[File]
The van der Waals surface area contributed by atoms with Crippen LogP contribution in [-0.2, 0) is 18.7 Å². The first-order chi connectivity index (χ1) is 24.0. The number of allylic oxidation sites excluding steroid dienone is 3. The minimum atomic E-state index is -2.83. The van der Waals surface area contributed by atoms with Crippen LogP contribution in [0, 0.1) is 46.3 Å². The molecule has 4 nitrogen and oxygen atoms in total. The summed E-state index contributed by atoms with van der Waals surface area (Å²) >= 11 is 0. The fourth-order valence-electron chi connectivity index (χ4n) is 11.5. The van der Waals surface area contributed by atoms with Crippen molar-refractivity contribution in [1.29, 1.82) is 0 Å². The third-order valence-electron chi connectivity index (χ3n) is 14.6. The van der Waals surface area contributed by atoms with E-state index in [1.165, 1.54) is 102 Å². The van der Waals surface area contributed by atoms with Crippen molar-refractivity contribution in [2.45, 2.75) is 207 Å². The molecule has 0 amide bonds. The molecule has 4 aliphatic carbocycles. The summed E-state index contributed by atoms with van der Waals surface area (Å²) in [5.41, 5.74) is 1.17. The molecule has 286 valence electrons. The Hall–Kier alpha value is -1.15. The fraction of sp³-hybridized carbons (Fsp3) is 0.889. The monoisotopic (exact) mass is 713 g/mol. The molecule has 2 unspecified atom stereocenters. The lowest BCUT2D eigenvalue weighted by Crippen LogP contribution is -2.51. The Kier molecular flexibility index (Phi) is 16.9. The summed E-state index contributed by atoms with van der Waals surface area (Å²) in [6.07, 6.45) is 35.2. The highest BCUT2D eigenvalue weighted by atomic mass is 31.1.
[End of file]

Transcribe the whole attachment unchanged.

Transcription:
The van der Waals surface area contributed by atoms with Crippen LogP contribution in [-0.2, 0) is 18.7 Å². The first-order chi connectivity index (χ1) is 24.0. The number of allylic oxidation sites excluding steroid dienone is 3. The minimum atomic E-state index is -2.83. The van der Waals surface area contributed by atoms with Crippen LogP contribution in [0, 0.1) is 46.3 Å². The molecule has 4 nitrogen and oxygen atoms in total. The summed E-state index contributed by atoms with van der Waals surface area (Å²) >= 11 is 0. The fourth-order valence-electron chi connectivity index (χ4n) is 11.5. The van der Waals surface area contributed by atoms with Crippen molar-refractivity contribution in [1.29, 1.82) is 0 Å². The third-order valence-electron chi connectivity index (χ3n) is 14.6. The van der Waals surface area contributed by atoms with E-state index in [1.165, 1.54) is 102 Å². The van der Waals surface area contributed by atoms with Crippen molar-refractivity contribution in [2.45, 2.75) is 207 Å². The molecule has 0 amide bonds. The molecule has 4 aliphatic carbocycles. The summed E-state index contributed by atoms with van der Waals surface area (Å²) in [5.41, 5.74) is 1.17. The molecule has 286 valence electrons. The Hall–Kier alpha value is -1.15. The fraction of sp³-hybridized carbons (Fsp3) is 0.889. The monoisotopic (exact) mass is 713 g/mol. The molecule has 2 unspecified atom stereocenters. The lowest BCUT2D eigenvalue weighted by Crippen LogP contribution is -2.51. The Kier molecular flexibility index (Phi) is 16.9. The summed E-state index contributed by atoms with van der Waals surface area (Å²) in [6.07, 6.45) is 35.2. The highest BCUT2D eigenvalue weighted by atomic mass is 31.1.